Preventive treatment has not changed much over the last three decades. Doctors tell patients who are at risk of developing stones to drink lots of water and avoid foods rich in oxalate, such as rhubarb, okra, spinach and almonds. They often recommend taking citrate (CA), in the form of potassium citrate, a supplement that can slow crystal growth, but some people are unable to tolerate the side effects.
The project grew out of preliminary work done by collaborator John Asplin, a nephrologist at Litholink Corporation, who suggested HCA as a possible treatment. HCA is chemically similar to CA and is also available as a dietary supplement.
"HCA shows promise as a potential therapy to prevent kidney stones," the researchers wrote. "HCA may be preferred as a therapy over CA (potassium citrate)."
In addition to Rimer and Asplin, authors on the paper include Giannis Mpourmpakis and his graduate student, Michael G. Taylor, of the University of Pittsburgh; Ignacio Granja of Litholink Corporation, and Jihae Chung, a UH graduate student working in Rimer's lab.
The head-to-head studies of CA and HCA determined that while both compounds inhibit the growth of calcium oxalate crystals, HCA was more potent and displayed unique qualities that are advantageous for the development of new therapies.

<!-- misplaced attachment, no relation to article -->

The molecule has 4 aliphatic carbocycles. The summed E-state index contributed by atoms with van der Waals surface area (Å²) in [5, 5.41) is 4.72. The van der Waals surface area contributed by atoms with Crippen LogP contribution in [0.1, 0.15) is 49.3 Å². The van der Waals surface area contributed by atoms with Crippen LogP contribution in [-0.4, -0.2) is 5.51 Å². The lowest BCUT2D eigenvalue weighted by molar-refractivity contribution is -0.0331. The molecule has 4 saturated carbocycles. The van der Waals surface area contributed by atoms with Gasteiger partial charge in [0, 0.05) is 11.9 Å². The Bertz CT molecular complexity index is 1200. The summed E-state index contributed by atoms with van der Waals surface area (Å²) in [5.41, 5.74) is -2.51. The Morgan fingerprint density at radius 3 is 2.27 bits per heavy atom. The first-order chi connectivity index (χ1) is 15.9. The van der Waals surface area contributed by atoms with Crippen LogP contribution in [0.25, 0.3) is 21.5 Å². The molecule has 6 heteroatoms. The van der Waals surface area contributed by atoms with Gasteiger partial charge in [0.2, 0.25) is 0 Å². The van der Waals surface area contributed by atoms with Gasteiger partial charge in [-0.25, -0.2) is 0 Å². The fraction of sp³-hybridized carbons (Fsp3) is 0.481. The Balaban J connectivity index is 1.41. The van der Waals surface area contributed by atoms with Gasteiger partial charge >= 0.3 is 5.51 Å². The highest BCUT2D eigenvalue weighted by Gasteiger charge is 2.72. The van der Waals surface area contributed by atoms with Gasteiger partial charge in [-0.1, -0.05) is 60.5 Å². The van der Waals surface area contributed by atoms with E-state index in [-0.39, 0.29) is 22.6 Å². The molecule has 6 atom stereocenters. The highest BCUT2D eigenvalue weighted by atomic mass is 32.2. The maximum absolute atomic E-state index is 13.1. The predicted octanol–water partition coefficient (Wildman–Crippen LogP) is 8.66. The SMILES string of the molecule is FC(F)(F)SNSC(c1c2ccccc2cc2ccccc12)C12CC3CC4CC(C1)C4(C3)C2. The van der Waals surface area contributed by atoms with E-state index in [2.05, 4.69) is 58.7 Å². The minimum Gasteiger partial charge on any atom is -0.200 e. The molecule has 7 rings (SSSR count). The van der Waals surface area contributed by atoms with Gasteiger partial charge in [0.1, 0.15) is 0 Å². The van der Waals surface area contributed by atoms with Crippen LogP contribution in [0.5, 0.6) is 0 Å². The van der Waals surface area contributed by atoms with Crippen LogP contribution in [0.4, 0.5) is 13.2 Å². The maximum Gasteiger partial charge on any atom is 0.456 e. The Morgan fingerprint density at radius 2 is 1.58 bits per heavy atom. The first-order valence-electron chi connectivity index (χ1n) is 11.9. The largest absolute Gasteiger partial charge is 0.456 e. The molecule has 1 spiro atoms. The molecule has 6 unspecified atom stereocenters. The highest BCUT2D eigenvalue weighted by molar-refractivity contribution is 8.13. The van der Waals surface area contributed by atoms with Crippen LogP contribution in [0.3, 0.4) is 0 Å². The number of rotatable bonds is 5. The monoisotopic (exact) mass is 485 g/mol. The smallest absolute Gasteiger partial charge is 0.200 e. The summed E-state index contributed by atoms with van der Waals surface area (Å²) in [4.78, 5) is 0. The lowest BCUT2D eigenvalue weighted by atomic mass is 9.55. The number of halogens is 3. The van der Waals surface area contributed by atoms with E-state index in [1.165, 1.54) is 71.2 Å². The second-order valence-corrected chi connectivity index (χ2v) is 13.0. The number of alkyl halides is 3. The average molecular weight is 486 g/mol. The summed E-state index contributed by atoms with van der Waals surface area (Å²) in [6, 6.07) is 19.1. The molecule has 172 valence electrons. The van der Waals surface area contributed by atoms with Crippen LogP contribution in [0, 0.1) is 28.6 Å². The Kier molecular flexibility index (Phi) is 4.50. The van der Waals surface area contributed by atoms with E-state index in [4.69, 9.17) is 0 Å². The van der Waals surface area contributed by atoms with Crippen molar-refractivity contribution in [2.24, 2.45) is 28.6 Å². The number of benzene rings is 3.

The team of researchers then used atomic force microscopy, or AFM, to study interactions between the crystals, CA and HCA under realistic growth conditions. According to Rimer, the technique allowed them to record crystal growth in real time with near-molecular resolution.
Chung noted that the AFM images recorded the crystal actually shrinking when exposed to specific concentrations of HCA. Rimer suspected the initial finding was an abnormality, as it is rare to see a crystal actually dissolve in highly supersaturated growth solutions. The most effective inhibitors reported in the literature simply stop the crystal from growing.
It turned out that Chung's initial finding was correct. Once they confirmed it is possible to dissolve crystals in supersaturated solutions, researchers then looked at reasons to explain why that happened.
Mpourmpakis and Taylor applied density functional theory (DFT) - a highly accurate computational method used to study the structure and properties of materials - to address how HCA and CA bind to calcium and to calcium oxalate crystals. They discovered HCA formed a stronger bond with crystal surfaces, inducing a strain that is seemingly relieved by the release of calcium and oxalate, leading to crystal dissolution.
HCA was also tested in human subjects, as seven people took the supplement for three days, allowing researchers to determine that HCA is excreted through urine, a requirement for the supplement to work as a treatment.
While Rimer said the research established the groundwork to design an effective drug, questions remain. Long-term safety, dosage and additional human trials are needed, he said.
"But our initial findings are very promising," he said. "If it works in vivo, similar to our trials in the laboratory, HCA has the potential to reduce the incidence rate of people with chronic kidney stone disease."